In an age where most of our meetings are held online, a reliable pair of audio gear is a must-have. There are a lot of options out there—from headphones to earphones to true wireless earbuds. And then there are headsets, which usually come in either a clunky or flimsy form factor.
EPOS, a brand under audio giant Sennheiser, veered away from this and went with a more stylish design for the ADAPT series. We got our hands on the ADAPT 260 headset and put this classy headphone to the test. Here’s what we think.
Design and build
Taken out of its pull-string bag, the ADAPT 260 looks sleek and clean. The headband and the earcups come in a nice matte black texture with a mix of plastic glossy elements. They feel pretty sturdy, too, despite being very lightweight. A compact hard case would have been nicer, though.
All the controls—the Teams button (it’s Microsoft Teams-certified), volume rocker, and the power/mute button—are found behind the right earcup, which feels natural as you can simply use your thumb to toggle controls. Also by the right is the microphone arm, which you can conveniently tuck by the right earcup when not in use.
According to its manual, the ADAPT 260 is simple to use: just plug in the USB Bluetooth dongle to your laptop or PC and long-press the mute button to turn it on.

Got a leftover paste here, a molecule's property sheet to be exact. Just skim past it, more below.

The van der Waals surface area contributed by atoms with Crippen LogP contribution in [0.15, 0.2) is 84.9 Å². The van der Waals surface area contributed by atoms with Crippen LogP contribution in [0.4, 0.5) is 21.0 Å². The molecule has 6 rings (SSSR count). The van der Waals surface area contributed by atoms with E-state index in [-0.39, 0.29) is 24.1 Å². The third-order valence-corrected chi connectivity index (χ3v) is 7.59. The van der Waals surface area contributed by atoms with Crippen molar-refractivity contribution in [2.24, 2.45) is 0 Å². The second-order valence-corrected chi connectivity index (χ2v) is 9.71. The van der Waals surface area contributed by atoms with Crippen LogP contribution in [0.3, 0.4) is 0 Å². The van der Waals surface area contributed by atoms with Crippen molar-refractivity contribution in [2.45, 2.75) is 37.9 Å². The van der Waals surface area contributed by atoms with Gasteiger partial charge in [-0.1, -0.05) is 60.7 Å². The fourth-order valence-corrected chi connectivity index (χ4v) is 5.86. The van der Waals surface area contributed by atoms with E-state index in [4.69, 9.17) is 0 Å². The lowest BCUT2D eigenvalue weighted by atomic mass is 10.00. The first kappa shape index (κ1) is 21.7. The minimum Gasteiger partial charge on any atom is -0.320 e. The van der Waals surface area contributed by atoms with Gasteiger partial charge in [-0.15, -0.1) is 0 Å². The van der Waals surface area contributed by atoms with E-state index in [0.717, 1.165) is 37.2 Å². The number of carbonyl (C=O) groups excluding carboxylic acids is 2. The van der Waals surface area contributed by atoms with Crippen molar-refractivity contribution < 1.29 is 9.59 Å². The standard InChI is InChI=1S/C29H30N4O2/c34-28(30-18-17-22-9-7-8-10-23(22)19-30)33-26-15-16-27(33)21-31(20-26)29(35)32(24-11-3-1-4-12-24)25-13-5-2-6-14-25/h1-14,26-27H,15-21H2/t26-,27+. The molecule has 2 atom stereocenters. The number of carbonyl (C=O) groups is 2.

However, I encountered a couple of hiccups—connectivity-wise—with this headset. First, I had to change my MacBook Pro’s sound output every time I want to use the device. Second, whenever I leave a video on pause and come back to it after a few minutes, the audio lags after I hit play.
In video conferencing apps like Zoom, the headset has this nifty feature: it gives a quick sound letting you know that you’re unmuting yourself—something that comes in handy for people who forget to turn their mic on or off.
As for comfort level, I personally found the ADAPT 260 uncomfortable to wear after around two hours. It’s not really about the weight of the headphones (because they’re very light at just 113 grams) or the padded headband. It’s just that I’m not a fan of how you can feel pressure from the earcup cushions after hours of usage. The headband is pretty flexible, though, and I could flip out one of the earcups to let my ear breathe.
Sound and mic quality
Despite the connectivity hiccups I encountered, the ADAPT 260 pumps out decent sound. Although they’re mainly intended for work use, they deliver pretty good sound for other tasks like listening to music or watching videos.
The device’s mic is said to be noise canceling. I tried recording some audio with the mic and it didn’t totally eliminate the sounds in the background—I could still hear my mechanical keyboard and my family talking in the room. It did drown out other ambient noise like closing doors and the whirring of the fan.
In the past, I’ve had people tell me that I sounded like a robot whenever I answered calls with Bluetooth headphones like the Sony WH-H910N. I luckily didn’t encounter this with the ADAPT 260 as it records clearer audio. Mics on wireless headphones tend to sound more muffled and less crisp than wired ones, but this headset picks up voice quite nicely. I would listen back to interview recordings and hear that my audio sounded clearer and cleaner with the headset than with other wireless devices.
The sleek P9,030 EPOS ADAPT 260 has good sound quality and decent audio recording despite being a wireless device. However, it’s uncomfortable to wear for long periods and the connectivity hiccups can be irksome.